Analysis: Is Russia as ‘orderly’ as we think?

There is a tendency in Israel to romanticize how other countries – the world’s so-called “orderly countries” – do business.

By BY HERB KEINON
February 16, 2010 04:24
3 minute read.
Russian Foreign Minister Sergey Lavrov.

lavrov 311. (photo credit: AP)

 
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MOSCOW – There is a tendency in Israel to romanticize how other countries – the world’s so-called “orderly countries” – do business.

For instance, in a country like Israel, where every minister from the labor and the social services minister to the minister-without-portfolio will discuss events and matters that go far beyond his or her jurisdiction, people look with longing toward nations where it is assumed that the government is much more disciplined.

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Take, for example, Minister-without-Portfolio Yossi Peled’s comment last month about a possible war in Lebanon. Why, many people asked after he made those comments and Prime Minister Binyamin Netanyahu was forced to issue an immediate retraction, can’t Israel be like other countries, where the various ministers speak only about what is within their jurisdiction, and everyone is on message?

Armed, therefore, with the impression that Russia is an “orderly” country where high-level comments necessarily reflect the government line, many viewed with consternation comments made by a high-level Russian official – just hours before Netanyahu came to Moscow on Monday – that Russia would sell state-of-the-art S-300 anti-aircraft missiles to Iran.

According to this school of thought, no official in Russia “just talks,” there are no “wildcat statements” and the remarks made by the deputy head of Russia’s National Security Council, Vladimir Nazarov, invariably reflect the opinion of President Dmitry Medvedev and Prime Minister Vladimir Putin, and were choreographed from above.

The same is assumed when Russian Foreign Minister Sergei Lavrov, in Nicaragua, says that Israel’s settlement construction moratorium was “insufficient” and that all east Jerusalem building must stop.

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We hear this and don’t think that Lavrov, like our own Foreign Minister Avigdor Lieberman, might just be articulating his own opinion. Rather, we immediately take the critical tone of his comments as being a mirror-like reflection of Medvedev and Putin’s thinking.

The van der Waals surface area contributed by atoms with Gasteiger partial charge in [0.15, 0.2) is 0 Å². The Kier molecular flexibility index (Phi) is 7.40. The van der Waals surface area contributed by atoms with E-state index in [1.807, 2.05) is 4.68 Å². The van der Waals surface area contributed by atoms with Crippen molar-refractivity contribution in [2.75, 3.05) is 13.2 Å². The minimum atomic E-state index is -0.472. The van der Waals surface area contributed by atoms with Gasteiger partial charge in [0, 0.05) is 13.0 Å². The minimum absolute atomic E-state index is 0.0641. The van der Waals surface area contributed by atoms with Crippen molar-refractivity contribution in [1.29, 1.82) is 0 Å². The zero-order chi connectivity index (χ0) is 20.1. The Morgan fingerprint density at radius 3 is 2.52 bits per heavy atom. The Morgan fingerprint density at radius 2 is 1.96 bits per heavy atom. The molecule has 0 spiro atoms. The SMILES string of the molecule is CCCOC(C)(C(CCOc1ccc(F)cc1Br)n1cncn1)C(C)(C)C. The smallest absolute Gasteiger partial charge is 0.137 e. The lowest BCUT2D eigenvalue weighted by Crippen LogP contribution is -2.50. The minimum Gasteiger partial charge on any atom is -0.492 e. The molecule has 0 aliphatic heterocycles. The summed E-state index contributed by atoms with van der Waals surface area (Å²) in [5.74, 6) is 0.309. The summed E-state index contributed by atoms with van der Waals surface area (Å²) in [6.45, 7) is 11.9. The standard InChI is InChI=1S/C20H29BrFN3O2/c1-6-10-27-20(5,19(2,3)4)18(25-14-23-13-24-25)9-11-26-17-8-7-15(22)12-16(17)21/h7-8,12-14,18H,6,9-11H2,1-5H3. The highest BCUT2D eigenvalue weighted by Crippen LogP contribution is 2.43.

But Russia is not monolithic, there are different focuses of power in this enormous country – as there are in our small one – with each at times trying to nudge policy in opposite directions.

So when Nazarov is quoted by Interfax as saying that in regard to the S-300s, “there is a signed contract which we must follow through on,” both the speaker and the institution he represents must be examined in order to interpret how much weight to give the comments.

According to one senior official accompanying Netanyahu to Moscow, Nazarov is close to the Russian military-industrial complex, and the military-industrial complex has a keen interest in delivering the system to the Iranians, both because of the money involved and also out of concern that if Moscow reneges on this deal after a contract was signed, other countries may think twice about signing arms agreements with Russia, not knowing for sure whether it will follow through with them.

But just because the military-industrial complex is in favor of supplying the anti-aircraft missiles to Iran does not mean that the political decision has been made to do so. And, indeed, though it signed the agreement in 2007, Russia still has not delivered the weapons system to Teheran, something that is causing more than just a little frustration inside Iran.

Likewise, a similar lens must be used in looking at Lavrov’s statement. Israeli diplomatic officials say that Lavrov is consistently harder on Israel than either Medvedev or Putin, just as the US State Department has long been viewed as having a more Arabist slant than the White House. His comments, these officials say, must therefore be placed in the proper perspective, and do not necessarily reflect the thinking of his bosses, just as Lieberman’s comments don’t always match Netanyahu’s thinking.

The problem in Israel, however, is that while we realize that in Jerusalem many ministers and government officials speak without the authority to do so, and do not necessarily reflect the view of the prime minister who will ultimately decide policy, we don’t think that same phenomenon happens in “orderly countries” around the world. But it does.

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